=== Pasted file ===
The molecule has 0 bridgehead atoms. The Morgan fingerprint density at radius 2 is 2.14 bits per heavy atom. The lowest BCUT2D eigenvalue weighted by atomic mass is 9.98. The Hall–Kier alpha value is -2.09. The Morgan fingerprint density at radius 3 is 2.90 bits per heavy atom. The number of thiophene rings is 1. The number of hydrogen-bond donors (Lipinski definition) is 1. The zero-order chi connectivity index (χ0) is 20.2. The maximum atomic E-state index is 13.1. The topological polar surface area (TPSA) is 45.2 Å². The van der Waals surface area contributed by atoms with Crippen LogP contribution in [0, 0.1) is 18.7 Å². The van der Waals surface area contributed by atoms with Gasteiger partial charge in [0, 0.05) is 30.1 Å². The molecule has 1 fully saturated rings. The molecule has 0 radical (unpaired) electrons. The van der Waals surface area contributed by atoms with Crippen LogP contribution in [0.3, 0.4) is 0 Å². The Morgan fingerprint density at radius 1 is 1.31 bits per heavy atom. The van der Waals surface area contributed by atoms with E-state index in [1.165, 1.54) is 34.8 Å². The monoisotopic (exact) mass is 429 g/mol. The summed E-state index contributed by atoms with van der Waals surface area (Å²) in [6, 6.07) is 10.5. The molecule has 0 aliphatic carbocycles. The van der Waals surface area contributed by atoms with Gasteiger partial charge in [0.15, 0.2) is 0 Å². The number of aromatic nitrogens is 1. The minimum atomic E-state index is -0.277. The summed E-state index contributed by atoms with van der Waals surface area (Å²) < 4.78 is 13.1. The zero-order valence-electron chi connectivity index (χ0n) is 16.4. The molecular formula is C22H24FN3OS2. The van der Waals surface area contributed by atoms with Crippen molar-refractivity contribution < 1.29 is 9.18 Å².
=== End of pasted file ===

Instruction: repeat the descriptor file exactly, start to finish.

The molecule has 0 bridgehead atoms. The Morgan fingerprint density at radius 2 is 2.14 bits per heavy atom. The lowest BCUT2D eigenvalue weighted by atomic mass is 9.98. The Hall–Kier alpha value is -2.09. The Morgan fingerprint density at radius 3 is 2.90 bits per heavy atom. The number of thiophene rings is 1. The number of hydrogen-bond donors (Lipinski definition) is 1. The zero-order chi connectivity index (χ0) is 20.2. The maximum atomic E-state index is 13.1. The topological polar surface area (TPSA) is 45.2 Å². The van der Waals surface area contributed by atoms with Crippen LogP contribution in [0, 0.1) is 18.7 Å². The van der Waals surface area contributed by atoms with Gasteiger partial charge in [0, 0.05) is 30.1 Å². The molecule has 1 fully saturated rings. The molecule has 0 radical (unpaired) electrons. The van der Waals surface area contributed by atoms with Crippen LogP contribution in [0.3, 0.4) is 0 Å². The Morgan fingerprint density at radius 1 is 1.31 bits per heavy atom. The van der Waals surface area contributed by atoms with E-state index in [1.165, 1.54) is 34.8 Å². The monoisotopic (exact) mass is 429 g/mol. The summed E-state index contributed by atoms with van der Waals surface area (Å²) in [6, 6.07) is 10.5. The molecule has 0 aliphatic carbocycles. The van der Waals surface area contributed by atoms with Gasteiger partial charge in [0.15, 0.2) is 0 Å². The number of aromatic nitrogens is 1. The minimum atomic E-state index is -0.277. The summed E-state index contributed by atoms with van der Waals surface area (Å²) < 4.78 is 13.1. The zero-order valence-electron chi connectivity index (χ0n) is 16.4. The molecular formula is C22H24FN3OS2. The van der Waals surface area contributed by atoms with Crippen molar-refractivity contribution < 1.29 is 9.18 Å².